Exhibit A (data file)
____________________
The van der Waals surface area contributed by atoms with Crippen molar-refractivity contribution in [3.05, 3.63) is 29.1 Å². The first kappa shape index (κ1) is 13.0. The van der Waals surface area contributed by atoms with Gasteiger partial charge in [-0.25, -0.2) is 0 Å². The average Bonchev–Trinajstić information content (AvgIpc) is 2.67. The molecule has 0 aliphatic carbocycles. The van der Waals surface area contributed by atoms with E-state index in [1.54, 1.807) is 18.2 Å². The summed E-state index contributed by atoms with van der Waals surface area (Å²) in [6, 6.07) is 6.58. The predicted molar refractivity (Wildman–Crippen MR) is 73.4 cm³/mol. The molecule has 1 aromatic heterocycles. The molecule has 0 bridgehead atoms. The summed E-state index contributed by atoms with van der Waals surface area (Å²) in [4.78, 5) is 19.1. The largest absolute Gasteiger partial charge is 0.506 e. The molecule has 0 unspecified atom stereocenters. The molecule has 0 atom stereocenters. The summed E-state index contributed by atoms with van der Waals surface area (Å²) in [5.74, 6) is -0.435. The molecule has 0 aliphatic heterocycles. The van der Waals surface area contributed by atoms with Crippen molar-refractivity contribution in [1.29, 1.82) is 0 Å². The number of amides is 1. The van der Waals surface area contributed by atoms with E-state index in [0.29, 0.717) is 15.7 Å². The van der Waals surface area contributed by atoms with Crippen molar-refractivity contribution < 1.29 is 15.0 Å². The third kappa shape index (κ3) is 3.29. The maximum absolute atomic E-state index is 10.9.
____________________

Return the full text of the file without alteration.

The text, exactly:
The van der Waals surface area contributed by atoms with Crippen molar-refractivity contribution in [3.05, 3.63) is 29.1 Å². The first kappa shape index (κ1) is 13.0. The van der Waals surface area contributed by atoms with Gasteiger partial charge in [-0.25, -0.2) is 0 Å². The average Bonchev–Trinajstić information content (AvgIpc) is 2.67. The molecule has 0 aliphatic carbocycles. The van der Waals surface area contributed by atoms with E-state index in [1.54, 1.807) is 18.2 Å². The summed E-state index contributed by atoms with van der Waals surface area (Å²) in [6, 6.07) is 6.58. The predicted molar refractivity (Wildman–Crippen MR) is 73.4 cm³/mol. The molecule has 1 aromatic heterocycles. The molecule has 0 bridgehead atoms. The summed E-state index contributed by atoms with van der Waals surface area (Å²) in [4.78, 5) is 19.1. The largest absolute Gasteiger partial charge is 0.506 e. The molecule has 0 unspecified atom stereocenters. The molecule has 0 atom stereocenters. The summed E-state index contributed by atoms with van der Waals surface area (Å²) in [5.74, 6) is -0.435. The molecule has 0 aliphatic heterocycles. The van der Waals surface area contributed by atoms with Crippen molar-refractivity contribution in [1.29, 1.82) is 0 Å². The number of amides is 1. The van der Waals surface area contributed by atoms with E-state index in [0.29, 0.717) is 15.7 Å². The van der Waals surface area contributed by atoms with Crippen molar-refractivity contribution < 1.29 is 15.0 Å². The third kappa shape index (κ3) is 3.29. The maximum absolute atomic E-state index is 10.9.